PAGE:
This mullah, or stew, is a classic Sudanese dish. In Arabic, robe is the word for yogurt. During the Ottoman Empire, Syrian traders and Arab settlers heavily influenced the regional cuisine with the introduction of garlic and red pepper, among other seasonings. Dried okra is often used as a thickener in mullah, but many Sudanese, like Rasha [Ed. Note: Rasha is pictured above making this dish at a refugee camp in Calais, France], also favor peanut butter. Back in her home country, she would have prepared this stew with dried lamb jerky; as a substitute, she used minced lamb while cooking in The Jungle.
Learn more about Shane Mitchell's global journey (along with photogapher James Fisher) to document in words and photos the meaning of hospitality around the world at our interview page.
by Shane Mitchell with photography by James Fisher
Heat the oil in a saucepan over low heat. Add the onions, garlic, and lamb, stir to combine, and sauté until brown. Add the water and simmer for 10 minutes. In a separate bowl, combine the flour and bouillon to make a roux. Add to the saucepan along with the peanut butter, tomato paste, and yogurt. Stir to combine.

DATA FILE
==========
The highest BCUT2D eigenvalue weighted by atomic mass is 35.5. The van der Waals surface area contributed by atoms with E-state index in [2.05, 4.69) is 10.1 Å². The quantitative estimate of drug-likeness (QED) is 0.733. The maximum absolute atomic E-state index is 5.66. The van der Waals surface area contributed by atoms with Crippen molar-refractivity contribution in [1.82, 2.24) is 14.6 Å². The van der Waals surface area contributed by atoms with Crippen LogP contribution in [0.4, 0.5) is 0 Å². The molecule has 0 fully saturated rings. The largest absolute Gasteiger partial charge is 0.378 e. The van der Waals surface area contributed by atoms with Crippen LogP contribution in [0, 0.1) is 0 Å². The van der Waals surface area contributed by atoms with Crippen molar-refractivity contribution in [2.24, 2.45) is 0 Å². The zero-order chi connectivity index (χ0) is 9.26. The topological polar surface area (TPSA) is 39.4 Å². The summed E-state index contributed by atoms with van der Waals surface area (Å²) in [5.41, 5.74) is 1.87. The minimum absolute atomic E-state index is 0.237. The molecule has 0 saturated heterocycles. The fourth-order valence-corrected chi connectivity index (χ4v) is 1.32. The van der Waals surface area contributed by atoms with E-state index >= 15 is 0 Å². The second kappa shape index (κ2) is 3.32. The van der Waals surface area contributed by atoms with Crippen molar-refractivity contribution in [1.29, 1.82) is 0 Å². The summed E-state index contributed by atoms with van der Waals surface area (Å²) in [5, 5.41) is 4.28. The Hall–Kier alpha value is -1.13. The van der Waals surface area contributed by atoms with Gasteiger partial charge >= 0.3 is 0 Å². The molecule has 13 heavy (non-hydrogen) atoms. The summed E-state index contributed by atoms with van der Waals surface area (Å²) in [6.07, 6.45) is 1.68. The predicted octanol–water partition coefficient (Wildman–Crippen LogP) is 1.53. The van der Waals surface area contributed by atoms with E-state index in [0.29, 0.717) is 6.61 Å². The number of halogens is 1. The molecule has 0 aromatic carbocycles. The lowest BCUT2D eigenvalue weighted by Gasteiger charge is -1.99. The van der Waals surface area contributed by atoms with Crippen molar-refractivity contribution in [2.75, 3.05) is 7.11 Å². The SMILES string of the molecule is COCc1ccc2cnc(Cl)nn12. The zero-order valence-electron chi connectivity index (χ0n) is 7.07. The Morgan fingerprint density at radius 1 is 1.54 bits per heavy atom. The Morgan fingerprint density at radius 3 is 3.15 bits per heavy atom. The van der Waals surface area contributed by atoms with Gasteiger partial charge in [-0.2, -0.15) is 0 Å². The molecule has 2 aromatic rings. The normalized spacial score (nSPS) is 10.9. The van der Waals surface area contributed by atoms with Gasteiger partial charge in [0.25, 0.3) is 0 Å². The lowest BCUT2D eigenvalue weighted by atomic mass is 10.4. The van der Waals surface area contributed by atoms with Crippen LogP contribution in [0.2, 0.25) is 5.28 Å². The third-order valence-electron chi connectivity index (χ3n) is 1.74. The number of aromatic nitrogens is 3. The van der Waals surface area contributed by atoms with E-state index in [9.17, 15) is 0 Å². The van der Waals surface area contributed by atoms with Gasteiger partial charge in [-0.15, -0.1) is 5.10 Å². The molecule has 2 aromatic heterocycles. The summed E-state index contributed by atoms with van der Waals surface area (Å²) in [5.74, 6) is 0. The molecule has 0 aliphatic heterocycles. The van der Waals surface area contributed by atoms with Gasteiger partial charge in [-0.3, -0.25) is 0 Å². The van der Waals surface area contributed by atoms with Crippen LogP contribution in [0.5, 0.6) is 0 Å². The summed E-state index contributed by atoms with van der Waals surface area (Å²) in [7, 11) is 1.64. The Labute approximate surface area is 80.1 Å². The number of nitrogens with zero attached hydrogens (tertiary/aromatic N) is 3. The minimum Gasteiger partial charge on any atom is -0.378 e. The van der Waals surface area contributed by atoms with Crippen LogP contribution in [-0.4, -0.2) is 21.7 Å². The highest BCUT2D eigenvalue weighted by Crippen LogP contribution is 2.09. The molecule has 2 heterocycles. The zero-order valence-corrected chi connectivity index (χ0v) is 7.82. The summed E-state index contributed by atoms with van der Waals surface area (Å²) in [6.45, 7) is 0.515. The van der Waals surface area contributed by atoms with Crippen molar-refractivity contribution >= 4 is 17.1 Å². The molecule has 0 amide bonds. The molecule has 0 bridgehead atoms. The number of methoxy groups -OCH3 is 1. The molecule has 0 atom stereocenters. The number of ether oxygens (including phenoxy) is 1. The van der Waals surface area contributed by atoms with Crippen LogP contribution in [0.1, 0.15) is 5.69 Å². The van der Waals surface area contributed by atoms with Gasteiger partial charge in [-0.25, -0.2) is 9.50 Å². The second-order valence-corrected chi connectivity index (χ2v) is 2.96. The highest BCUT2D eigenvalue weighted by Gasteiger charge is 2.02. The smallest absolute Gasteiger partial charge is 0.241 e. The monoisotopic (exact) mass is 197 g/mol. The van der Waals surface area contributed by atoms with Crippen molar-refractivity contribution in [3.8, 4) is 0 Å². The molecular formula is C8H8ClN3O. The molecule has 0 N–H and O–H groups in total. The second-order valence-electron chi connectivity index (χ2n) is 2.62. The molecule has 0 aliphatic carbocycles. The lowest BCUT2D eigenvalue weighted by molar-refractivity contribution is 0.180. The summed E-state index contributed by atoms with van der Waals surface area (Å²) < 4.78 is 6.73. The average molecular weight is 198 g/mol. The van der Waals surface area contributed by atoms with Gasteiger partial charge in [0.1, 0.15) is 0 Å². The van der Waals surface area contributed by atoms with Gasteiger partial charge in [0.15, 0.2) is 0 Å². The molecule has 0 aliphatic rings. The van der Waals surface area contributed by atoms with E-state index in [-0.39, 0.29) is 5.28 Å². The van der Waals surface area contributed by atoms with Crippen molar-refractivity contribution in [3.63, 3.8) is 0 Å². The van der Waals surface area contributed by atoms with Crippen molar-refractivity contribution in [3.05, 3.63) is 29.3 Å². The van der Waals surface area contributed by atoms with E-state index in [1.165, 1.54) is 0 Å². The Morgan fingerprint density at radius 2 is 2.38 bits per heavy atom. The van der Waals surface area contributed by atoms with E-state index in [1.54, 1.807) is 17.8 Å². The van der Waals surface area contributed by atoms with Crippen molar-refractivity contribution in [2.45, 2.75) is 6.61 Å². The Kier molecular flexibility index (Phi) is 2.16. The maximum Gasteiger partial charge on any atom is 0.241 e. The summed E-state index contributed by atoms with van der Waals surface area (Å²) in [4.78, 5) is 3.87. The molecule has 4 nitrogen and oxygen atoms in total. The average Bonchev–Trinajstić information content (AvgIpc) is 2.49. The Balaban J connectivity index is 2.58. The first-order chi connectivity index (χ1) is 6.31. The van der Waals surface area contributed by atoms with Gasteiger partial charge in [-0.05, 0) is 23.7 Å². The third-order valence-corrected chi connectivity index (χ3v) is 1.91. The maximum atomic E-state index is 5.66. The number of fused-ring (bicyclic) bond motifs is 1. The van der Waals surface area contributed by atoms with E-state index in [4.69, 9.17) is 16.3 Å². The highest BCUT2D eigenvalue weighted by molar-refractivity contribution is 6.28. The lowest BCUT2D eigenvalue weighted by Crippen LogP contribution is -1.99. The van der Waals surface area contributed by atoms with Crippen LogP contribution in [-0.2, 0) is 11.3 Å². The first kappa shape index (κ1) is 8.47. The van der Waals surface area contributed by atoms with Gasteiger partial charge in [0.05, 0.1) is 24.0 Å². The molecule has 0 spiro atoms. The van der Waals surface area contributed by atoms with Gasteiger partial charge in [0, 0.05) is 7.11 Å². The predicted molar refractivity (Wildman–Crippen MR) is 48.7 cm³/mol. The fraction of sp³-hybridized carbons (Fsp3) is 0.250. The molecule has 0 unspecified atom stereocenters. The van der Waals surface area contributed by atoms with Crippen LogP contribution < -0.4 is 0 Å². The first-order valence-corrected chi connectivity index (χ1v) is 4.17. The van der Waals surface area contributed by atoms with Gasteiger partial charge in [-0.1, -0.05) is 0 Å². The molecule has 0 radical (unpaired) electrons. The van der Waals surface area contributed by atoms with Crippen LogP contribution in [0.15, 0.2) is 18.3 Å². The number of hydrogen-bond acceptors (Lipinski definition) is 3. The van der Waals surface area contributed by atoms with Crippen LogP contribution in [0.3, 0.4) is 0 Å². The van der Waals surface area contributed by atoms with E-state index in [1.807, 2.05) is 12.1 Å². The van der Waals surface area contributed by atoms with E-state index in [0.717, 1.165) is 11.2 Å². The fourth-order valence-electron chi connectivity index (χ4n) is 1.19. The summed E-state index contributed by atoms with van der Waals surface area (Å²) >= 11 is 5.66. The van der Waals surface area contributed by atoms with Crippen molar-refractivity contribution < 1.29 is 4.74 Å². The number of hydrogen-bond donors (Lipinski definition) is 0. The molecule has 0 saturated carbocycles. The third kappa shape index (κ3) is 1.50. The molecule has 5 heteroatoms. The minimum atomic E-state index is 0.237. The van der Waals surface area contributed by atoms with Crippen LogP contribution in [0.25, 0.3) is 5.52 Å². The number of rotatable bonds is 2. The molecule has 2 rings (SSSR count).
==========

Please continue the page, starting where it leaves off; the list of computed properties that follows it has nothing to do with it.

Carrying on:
Lower the heat again and continue to cook for another 5 minutes, until thickened. Add the salt and red pepper flakes to taste. Serve with crusty bread.
Making bouillon from scratch only requires a little forethought: save the bones from a leg of lamb or chops, because the flavor extracted from them is far more subtle and refined than oversalted, dehydrated meat stock in cube form. Perfect as a base for gravies and roux, bouillon adds richness to a meat dish from a country where animal protein is a real luxury.
In a saucepan, cover bones with cold water, and add vinegar. (Vinegar helps pull nutrients from the bones.) Allow to rest for one hour. Then add all other ingredients. Bring to boiling point, and skim scum from the surface. Lower heat and gently simmer for at least 4 to 6 hours. A longer cooking process means deeper flavor. Add more water if needed. Allow to cool, remove bones, and strain liquid through a fine sieve into a container. Broth should become gelatinous after refrigerated. Can be frozen, if not used immediately.
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Reprinted with permission from Far Afield by Shane Mitchell. Copyright 2016 Ten Speed Press. Photographs by James Fisher.